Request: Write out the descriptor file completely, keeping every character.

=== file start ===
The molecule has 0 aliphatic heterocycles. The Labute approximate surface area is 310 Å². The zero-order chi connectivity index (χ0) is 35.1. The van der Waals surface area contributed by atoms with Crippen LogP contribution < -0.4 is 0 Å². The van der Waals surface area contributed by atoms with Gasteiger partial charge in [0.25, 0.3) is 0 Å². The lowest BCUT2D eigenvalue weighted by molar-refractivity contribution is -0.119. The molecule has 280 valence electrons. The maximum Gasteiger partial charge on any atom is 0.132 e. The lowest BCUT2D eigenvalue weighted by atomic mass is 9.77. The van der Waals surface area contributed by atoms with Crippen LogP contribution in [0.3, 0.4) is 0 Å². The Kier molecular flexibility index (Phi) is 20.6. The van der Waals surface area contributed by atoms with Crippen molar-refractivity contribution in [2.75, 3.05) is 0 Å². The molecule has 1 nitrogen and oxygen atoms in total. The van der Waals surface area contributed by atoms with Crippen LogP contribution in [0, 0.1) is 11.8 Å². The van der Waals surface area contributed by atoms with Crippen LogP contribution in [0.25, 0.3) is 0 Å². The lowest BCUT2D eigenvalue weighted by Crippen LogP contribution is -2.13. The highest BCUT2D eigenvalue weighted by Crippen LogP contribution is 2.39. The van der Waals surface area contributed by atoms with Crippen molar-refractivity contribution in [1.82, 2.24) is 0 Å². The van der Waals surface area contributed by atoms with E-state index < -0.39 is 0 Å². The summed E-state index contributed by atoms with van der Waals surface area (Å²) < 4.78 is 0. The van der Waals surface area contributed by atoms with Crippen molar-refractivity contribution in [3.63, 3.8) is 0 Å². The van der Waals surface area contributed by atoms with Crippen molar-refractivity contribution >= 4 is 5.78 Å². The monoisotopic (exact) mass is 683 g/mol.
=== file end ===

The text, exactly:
The molecule has 0 aliphatic heterocycles. The Labute approximate surface area is 310 Å². The zero-order chi connectivity index (χ0) is 35.1. The van der Waals surface area contributed by atoms with Crippen LogP contribution < -0.4 is 0 Å². The van der Waals surface area contributed by atoms with Gasteiger partial charge in [0.25, 0.3) is 0 Å². The lowest BCUT2D eigenvalue weighted by molar-refractivity contribution is -0.119. The molecule has 280 valence electrons. The maximum Gasteiger partial charge on any atom is 0.132 e. The lowest BCUT2D eigenvalue weighted by atomic mass is 9.77. The van der Waals surface area contributed by atoms with Crippen LogP contribution in [0.3, 0.4) is 0 Å². The Kier molecular flexibility index (Phi) is 20.6. The van der Waals surface area contributed by atoms with Crippen molar-refractivity contribution in [2.75, 3.05) is 0 Å². The molecule has 1 nitrogen and oxygen atoms in total. The van der Waals surface area contributed by atoms with Crippen LogP contribution in [0, 0.1) is 11.8 Å². The van der Waals surface area contributed by atoms with Crippen LogP contribution in [0.25, 0.3) is 0 Å². The lowest BCUT2D eigenvalue weighted by Crippen LogP contribution is -2.13. The highest BCUT2D eigenvalue weighted by Crippen LogP contribution is 2.39. The van der Waals surface area contributed by atoms with Crippen molar-refractivity contribution in [1.82, 2.24) is 0 Å². The van der Waals surface area contributed by atoms with E-state index < -0.39 is 0 Å². The summed E-state index contributed by atoms with van der Waals surface area (Å²) < 4.78 is 0. The van der Waals surface area contributed by atoms with Crippen molar-refractivity contribution in [3.63, 3.8) is 0 Å². The van der Waals surface area contributed by atoms with Crippen molar-refractivity contribution >= 4 is 5.78 Å². The monoisotopic (exact) mass is 683 g/mol.